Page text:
Earl Frederick Hilliard   Leave a comment


Earl Frederick Hilliard (born April 9, 1942) is a politician from the U.S. state of Alabama.

Hilliard was born in Birmingham, Alabama, and graduated from Morehouse College. He was elected as a Democrat to the Alabama House of Representatives in 1974 and served from 1975 until 1981 and in the Alabama Senate from 1981 until 1992. Hilliard was elected to the United States House of Representatives in 1992.

He faced his first serious re-election challenge from Artur Davis in the 2000 Democratic primary election but prevailed. Davis challenged Hilliard again in 2002 in a district that had been changed significantly by redistricting, adding many white voters in Birmingham and losing its mostly black portion of Montgomery. The campaign that year was focused on race and the Middle East. Hilliard’s surrogates claimed that all Davis, also an African American, had done for African Americans as a federal prosecutor was to “put them in jail”.[citation needed] In 2001 Hilliard voted against a bill funding increases in military support to Israel and opposing criminalization of Palestinian politicians. Hilliard finished in first place in the election, but he had not won a majority of the vote, so he again faced Davis in a run-off election. Davis won the run-off with 54% of the vote.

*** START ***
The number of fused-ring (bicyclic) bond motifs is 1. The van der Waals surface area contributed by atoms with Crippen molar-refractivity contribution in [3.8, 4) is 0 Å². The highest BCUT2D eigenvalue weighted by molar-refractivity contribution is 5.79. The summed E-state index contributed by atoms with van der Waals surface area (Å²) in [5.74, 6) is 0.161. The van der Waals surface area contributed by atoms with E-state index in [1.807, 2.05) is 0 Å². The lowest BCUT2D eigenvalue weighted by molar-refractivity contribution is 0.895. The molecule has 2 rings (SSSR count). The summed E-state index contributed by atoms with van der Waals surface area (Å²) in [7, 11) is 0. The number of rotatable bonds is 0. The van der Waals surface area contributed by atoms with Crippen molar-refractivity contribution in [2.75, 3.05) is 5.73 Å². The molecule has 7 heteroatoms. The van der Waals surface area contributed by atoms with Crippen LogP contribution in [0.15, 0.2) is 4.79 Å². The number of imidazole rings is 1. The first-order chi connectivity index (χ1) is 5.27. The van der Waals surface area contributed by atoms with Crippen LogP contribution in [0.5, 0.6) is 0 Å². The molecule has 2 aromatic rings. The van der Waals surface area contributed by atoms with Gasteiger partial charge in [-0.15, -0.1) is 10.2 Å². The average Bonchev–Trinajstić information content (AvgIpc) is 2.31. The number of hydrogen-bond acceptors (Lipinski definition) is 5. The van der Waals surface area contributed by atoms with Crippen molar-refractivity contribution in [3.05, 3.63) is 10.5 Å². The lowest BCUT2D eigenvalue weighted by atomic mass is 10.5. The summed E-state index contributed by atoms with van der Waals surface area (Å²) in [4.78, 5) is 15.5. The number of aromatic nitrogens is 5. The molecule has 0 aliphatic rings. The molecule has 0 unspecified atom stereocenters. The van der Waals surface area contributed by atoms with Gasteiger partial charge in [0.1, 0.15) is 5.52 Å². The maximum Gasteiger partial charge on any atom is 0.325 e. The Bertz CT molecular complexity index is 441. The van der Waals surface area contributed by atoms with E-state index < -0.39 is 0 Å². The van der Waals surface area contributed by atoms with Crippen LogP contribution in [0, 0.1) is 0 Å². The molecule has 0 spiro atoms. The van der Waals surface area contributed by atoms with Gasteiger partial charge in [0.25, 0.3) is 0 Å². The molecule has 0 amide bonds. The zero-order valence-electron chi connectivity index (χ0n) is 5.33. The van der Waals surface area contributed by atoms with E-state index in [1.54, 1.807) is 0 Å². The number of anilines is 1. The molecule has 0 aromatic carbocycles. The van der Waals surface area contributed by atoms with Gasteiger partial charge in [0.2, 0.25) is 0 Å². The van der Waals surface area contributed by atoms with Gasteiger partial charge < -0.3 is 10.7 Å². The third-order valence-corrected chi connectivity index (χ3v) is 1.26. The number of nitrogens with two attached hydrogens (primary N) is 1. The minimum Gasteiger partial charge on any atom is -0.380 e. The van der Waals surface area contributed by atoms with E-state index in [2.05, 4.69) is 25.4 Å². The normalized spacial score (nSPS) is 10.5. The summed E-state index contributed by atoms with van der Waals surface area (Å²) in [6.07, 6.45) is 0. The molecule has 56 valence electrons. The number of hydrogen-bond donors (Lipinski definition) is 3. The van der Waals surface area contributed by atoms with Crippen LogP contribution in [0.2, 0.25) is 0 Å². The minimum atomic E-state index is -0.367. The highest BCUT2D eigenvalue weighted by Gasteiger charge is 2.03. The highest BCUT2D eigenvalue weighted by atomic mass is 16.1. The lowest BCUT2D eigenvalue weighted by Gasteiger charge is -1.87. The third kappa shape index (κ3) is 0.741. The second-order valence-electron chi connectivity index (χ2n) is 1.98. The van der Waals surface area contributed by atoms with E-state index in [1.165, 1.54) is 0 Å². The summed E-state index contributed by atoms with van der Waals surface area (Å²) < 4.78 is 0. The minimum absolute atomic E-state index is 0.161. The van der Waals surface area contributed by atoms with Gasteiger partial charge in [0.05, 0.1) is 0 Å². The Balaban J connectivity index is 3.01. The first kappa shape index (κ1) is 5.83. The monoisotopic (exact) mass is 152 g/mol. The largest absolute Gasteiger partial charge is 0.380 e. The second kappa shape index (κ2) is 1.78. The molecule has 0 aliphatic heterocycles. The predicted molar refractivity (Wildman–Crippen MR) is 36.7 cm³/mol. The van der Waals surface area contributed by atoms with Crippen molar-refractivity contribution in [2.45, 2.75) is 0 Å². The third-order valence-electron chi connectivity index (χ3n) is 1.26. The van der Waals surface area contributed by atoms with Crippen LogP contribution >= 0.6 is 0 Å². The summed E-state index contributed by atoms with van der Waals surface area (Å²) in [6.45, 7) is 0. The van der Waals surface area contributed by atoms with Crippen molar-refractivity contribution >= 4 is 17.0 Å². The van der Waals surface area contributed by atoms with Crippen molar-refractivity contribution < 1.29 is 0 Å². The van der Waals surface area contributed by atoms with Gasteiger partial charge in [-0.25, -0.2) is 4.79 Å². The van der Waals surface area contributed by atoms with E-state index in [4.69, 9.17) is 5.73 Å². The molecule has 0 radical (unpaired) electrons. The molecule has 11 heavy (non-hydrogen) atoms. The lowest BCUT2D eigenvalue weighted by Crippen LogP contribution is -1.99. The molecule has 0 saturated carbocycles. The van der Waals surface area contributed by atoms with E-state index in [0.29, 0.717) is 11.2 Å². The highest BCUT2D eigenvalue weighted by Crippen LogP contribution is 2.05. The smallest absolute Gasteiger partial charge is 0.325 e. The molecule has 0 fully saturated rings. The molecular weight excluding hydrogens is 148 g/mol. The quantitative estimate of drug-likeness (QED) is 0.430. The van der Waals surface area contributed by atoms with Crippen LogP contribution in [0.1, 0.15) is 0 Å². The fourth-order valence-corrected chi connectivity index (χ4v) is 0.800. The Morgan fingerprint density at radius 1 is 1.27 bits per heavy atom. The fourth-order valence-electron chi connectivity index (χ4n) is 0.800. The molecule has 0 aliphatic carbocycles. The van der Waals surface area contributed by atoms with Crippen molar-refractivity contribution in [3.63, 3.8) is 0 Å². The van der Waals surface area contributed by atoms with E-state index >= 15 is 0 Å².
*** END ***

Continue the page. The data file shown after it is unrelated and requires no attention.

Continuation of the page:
Hilliard is a 1960 graduate of Western-Olin High School in Birmingham, Alabama. He received a B.A. in 1960 from Morehouse College, a J.D. in 1967 from Howard University, and an M.B.A. in 1970 from Atlanta University.[1]

He is a member of Alpha Phi Alpha fraternity.[2] He is a member of the board of the Congressional Black Caucus Institute.[3]

Hilliard’s son, Earl Hilliard, Jr., is a former member of the Alabama House of Representatives who ran unsuccessfully for Congress in 2010, also in the 7th district.

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Posted February 19, 2012 by pennylibertygbow in Uncategorized

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